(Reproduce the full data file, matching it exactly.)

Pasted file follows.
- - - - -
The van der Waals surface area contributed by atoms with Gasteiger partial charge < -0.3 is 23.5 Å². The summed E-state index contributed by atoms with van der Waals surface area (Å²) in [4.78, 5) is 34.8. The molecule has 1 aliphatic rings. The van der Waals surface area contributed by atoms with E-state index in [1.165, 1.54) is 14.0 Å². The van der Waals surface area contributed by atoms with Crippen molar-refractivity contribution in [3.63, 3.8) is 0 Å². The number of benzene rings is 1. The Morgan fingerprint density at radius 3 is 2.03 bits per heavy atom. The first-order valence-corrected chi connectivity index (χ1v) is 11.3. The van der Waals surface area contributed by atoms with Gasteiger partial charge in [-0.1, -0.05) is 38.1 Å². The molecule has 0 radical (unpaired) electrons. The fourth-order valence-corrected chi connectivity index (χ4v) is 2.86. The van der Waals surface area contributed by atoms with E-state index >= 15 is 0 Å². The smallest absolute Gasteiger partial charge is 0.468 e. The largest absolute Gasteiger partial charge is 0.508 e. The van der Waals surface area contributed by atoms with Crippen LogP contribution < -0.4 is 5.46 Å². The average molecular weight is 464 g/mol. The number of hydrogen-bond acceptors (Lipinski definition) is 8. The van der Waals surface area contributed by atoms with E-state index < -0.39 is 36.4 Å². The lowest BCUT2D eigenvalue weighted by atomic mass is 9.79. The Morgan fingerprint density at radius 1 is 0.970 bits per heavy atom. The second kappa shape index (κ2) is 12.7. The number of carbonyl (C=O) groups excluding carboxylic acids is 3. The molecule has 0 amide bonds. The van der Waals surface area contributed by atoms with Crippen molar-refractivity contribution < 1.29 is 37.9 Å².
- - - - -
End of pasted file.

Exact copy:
The van der Waals surface area contributed by atoms with Gasteiger partial charge < -0.3 is 23.5 Å². The summed E-state index contributed by atoms with van der Waals surface area (Å²) in [4.78, 5) is 34.8. The molecule has 1 aliphatic rings. The van der Waals surface area contributed by atoms with E-state index in [1.165, 1.54) is 14.0 Å². The van der Waals surface area contributed by atoms with Crippen molar-refractivity contribution in [3.63, 3.8) is 0 Å². The number of benzene rings is 1. The Morgan fingerprint density at radius 3 is 2.03 bits per heavy atom. The first-order valence-corrected chi connectivity index (χ1v) is 11.3. The van der Waals surface area contributed by atoms with Gasteiger partial charge in [-0.1, -0.05) is 38.1 Å². The molecule has 0 radical (unpaired) electrons. The fourth-order valence-corrected chi connectivity index (χ4v) is 2.86. The van der Waals surface area contributed by atoms with E-state index >= 15 is 0 Å². The smallest absolute Gasteiger partial charge is 0.468 e. The largest absolute Gasteiger partial charge is 0.508 e. The van der Waals surface area contributed by atoms with Crippen LogP contribution < -0.4 is 5.46 Å². The average molecular weight is 464 g/mol. The number of hydrogen-bond acceptors (Lipinski definition) is 8. The van der Waals surface area contributed by atoms with E-state index < -0.39 is 36.4 Å². The lowest BCUT2D eigenvalue weighted by atomic mass is 9.79. The Morgan fingerprint density at radius 1 is 0.970 bits per heavy atom. The second kappa shape index (κ2) is 12.7. The number of carbonyl (C=O) groups excluding carboxylic acids is 3. The molecule has 0 amide bonds. The van der Waals surface area contributed by atoms with Crippen molar-refractivity contribution < 1.29 is 37.9 Å².